The idea is that WWOOFers help out on farms in different places in their travels. This cuts down the cost of transient life. It also enables them to learn about farming from organic farms and farmers. WWOOFing appeals to a certain romantic spirit: One girl from British Columbia described herself as a Knight of the Organic Road. As volunteers, they live and work on WWOOF-host organic farms, receiving no wages except room and board and what they learn from the experience.

WWOOF was tailor-made for me. I may not be able to do everything, but I know what needs to be done. Charley arranged the garden rows wide enough so I can get in and out on my electric scooter. I prowl around, inspecting. I notice weeds taking over the lettuce, peas ready to be picked, mice nibbling the tops of the carrots. I pay attention to the watering of the squash, the flowering of the basil, the temperature of the greenhouse. I think about how to accomplish things--hoses to be moved, vents opened, the kitchen taken over by a freezing operation. I do a little picking as I go; a couple of cucumbers, chives for an omelet, flowers for the table.

The bonus is that I get to share what I know with people who want to learn. I enjoy being able to work in the garden with WWOOFers, showing them how to prune tomatoes, how to thin carrots, when to transplant lettuce in the greenhouse, where to find mint. I don't always insist that they always do things my way. The motto of 4-H in my childhood was "Learn by Doing," and that's often the best way.

When Jessica arrived at the beginning of August, the peas were ripe. She picked a bucketful, which my husband shelled, out on the porch, in a small, noisy contraption which runs off an electric drill. I taught her how to steam, chill and freeze them in the kitchen. The next day, Jess said she would rather shell peas by hand than listen to the racket of that machine. "Fine," I said, and handed her the bucket. By the time she finished shelling, her fingers were sore and she knew why we're lucky to have a pea sheller. When we did the next picking of peas, a second WWOOFer had arrived to join Jess. There were twice as many peas to be picked, and there were no more complaints about the noisy sheller. They went swimming, instead.

WWOOFers come to our little farm from all over the world, which is part of the fun of having them. We've had people from Australia, Germany and England, as well as Canada and the United States. Madoka, who joined Jessica this summer, was our first from Japan, but I'm sure not the last. We enjoy the cross-cultural experience as much as they do, and make an effort to share music, art and cooking as well as daily farmwork.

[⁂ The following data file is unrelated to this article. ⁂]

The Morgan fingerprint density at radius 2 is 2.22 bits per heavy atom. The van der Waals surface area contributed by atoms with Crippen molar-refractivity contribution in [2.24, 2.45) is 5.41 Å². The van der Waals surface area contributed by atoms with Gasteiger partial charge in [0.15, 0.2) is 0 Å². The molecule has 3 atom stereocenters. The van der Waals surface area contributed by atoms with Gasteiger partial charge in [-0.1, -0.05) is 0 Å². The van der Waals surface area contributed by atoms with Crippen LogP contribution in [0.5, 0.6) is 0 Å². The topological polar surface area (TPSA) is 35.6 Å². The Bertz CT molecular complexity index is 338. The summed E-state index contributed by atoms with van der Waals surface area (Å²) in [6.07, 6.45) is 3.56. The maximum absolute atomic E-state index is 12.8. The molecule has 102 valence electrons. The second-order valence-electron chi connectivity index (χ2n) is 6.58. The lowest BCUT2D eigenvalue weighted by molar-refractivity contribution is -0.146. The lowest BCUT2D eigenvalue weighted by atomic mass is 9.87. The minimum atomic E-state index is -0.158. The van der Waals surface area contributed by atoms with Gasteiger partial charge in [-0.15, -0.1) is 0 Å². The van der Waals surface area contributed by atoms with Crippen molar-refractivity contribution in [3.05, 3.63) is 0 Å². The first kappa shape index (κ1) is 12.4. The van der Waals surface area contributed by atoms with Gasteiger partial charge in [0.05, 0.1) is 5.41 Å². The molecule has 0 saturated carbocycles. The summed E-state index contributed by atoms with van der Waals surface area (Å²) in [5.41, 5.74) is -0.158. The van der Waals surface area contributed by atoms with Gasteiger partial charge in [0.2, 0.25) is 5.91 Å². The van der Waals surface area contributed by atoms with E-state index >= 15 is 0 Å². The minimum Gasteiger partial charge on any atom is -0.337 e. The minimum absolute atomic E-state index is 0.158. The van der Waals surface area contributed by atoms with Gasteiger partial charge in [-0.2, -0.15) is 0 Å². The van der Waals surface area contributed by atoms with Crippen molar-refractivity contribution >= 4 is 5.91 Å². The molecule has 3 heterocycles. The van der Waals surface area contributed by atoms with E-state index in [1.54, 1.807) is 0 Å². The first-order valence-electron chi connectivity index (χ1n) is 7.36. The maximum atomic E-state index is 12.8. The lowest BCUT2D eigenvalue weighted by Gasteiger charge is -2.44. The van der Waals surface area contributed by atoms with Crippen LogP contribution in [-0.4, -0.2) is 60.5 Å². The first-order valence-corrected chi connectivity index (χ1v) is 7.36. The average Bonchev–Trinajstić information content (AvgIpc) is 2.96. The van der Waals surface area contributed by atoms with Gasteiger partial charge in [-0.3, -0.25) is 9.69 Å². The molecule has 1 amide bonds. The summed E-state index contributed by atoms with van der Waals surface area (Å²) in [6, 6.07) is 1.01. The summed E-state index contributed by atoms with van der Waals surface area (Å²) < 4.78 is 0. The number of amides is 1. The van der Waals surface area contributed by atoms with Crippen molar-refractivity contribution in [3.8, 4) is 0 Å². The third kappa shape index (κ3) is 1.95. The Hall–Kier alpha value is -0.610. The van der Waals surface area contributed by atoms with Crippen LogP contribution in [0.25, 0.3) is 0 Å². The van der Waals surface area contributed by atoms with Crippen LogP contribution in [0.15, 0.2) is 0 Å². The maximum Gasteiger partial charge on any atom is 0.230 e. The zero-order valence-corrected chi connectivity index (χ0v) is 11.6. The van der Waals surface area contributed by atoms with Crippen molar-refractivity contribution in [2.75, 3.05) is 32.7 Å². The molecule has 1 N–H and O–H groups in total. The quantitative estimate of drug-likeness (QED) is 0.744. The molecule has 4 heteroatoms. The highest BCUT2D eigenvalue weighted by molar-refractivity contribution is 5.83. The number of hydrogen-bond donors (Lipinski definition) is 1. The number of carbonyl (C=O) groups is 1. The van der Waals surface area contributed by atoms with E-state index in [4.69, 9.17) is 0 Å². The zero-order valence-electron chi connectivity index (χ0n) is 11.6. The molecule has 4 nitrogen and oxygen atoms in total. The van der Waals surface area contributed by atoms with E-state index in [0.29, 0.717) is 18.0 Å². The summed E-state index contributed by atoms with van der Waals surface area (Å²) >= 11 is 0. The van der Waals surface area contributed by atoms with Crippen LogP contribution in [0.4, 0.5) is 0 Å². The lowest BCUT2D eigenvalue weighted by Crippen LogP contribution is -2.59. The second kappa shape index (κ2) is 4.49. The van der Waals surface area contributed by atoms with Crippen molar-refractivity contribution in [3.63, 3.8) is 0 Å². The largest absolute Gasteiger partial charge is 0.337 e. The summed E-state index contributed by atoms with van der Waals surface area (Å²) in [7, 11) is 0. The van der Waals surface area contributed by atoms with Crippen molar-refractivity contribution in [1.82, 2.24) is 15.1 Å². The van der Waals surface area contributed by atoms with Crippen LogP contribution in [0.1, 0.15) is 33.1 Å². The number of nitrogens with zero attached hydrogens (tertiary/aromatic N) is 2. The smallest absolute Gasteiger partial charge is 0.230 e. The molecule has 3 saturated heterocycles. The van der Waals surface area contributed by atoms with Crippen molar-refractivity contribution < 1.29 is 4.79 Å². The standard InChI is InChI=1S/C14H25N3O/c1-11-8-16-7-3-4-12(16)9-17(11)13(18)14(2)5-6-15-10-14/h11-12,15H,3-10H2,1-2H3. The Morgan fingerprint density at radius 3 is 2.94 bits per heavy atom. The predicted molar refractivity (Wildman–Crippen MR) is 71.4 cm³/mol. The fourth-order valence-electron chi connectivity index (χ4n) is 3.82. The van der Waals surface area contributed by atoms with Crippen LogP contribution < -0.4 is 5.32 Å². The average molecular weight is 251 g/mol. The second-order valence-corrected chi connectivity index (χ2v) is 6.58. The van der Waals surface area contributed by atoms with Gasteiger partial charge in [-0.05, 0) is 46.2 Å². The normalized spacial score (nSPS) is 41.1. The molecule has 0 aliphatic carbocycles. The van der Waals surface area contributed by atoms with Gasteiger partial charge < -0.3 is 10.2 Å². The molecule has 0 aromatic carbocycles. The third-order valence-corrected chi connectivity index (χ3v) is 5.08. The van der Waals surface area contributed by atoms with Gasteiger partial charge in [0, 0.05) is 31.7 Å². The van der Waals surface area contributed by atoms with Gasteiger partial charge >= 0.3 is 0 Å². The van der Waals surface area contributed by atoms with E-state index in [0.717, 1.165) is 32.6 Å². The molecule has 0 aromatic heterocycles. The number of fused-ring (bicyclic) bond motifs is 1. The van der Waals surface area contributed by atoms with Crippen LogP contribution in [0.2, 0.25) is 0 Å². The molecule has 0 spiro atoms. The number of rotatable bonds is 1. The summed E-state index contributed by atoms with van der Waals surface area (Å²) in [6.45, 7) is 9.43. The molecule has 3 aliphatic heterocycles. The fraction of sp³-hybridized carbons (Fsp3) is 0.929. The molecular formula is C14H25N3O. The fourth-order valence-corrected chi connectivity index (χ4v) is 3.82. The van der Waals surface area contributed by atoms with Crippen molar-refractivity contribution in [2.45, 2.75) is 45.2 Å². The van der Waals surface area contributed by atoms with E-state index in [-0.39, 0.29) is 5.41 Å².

The best part of WWOOFers is their willingness. The ones we've had here enjoy good hard physical work. I help them learn to put that energy to good use, and make sure there's a meal waiting when they're through. Eating well is part of farming well. Since many WWOOFers are vegetarians, it helps to have a good supply of vegetables on hand.

I much prefer having a few WWOOFers for a long stay to having new helpers every few days. After a few months, they know how to dig a good deep hole in the ground or hoe a row without hurting their backs. They've learned the difference between weeds and vegetables, and they even know which weeds we consider edible. They automatically water new transplants. They know how to run the wood stove, what to do with compost, and our custom of making bread on a rainy day. They remind me about broccoli that's going by. They know how to tell if corn is ripe and when mice are getting into the strawberries. They know when to go for a swim. They're ready to start a farm of their own.

As for me, I'm ready to take some time off until next year, when I'll start another garden plan and hope for a WWOOFer or two to come and stay and help us eat all the food still in our freezer from the year before.

Susan Restino lives in Cape Breton, Nova Scotia, where she writes books and stories about cooking and country living. WWOOF can be contacted by e-mail at Wwoofcan@uniserve.com; Web site: www.cityfarmer.org/wwoof.html


The John Deere
of Wheelchairs

chair imageThe OmegaTrac front-wheel-drive power chair is farm and ranch ready right out of the chute, according to the manufacturer. It has width-adjustable drive wheels, dual wheel option, and gearing "from grandma to gallup." Standard options include cast aluminum machined wheels and a category-2 tow-hitch pin, so you can pull a few bales of hay or a couple of chain saws and a post hole digger, a come-along and a water can. Seat width ranges from 14 to 36 inches, and optional driver-adjustable height suspension lets you get your knees under the table or feet over a stump. Its makers say it will climb over tree roots as big as your arm, and cattle guards present no problem. With its chair image30.5-inch turning radius, the Omegatrac can clear standard doors along a 3-foot wide hall. Without the duals, the turning radius goes down to 24.5 inches. Drive train is warranted five years, frame for life. Call 888/234-1433 for a free video or write TEFTEC, 6929 Old Spring Branch Road, Spring Branch, TX 78070.

3.3. Respite for Rural Family Caregivers: Overcoming the Challenges

Respite for Rural Family Caregivers: Overcoming the Challenges

The Technical Assistance Center for Lifespan Respite
Fact Sheet Number 35, October 2012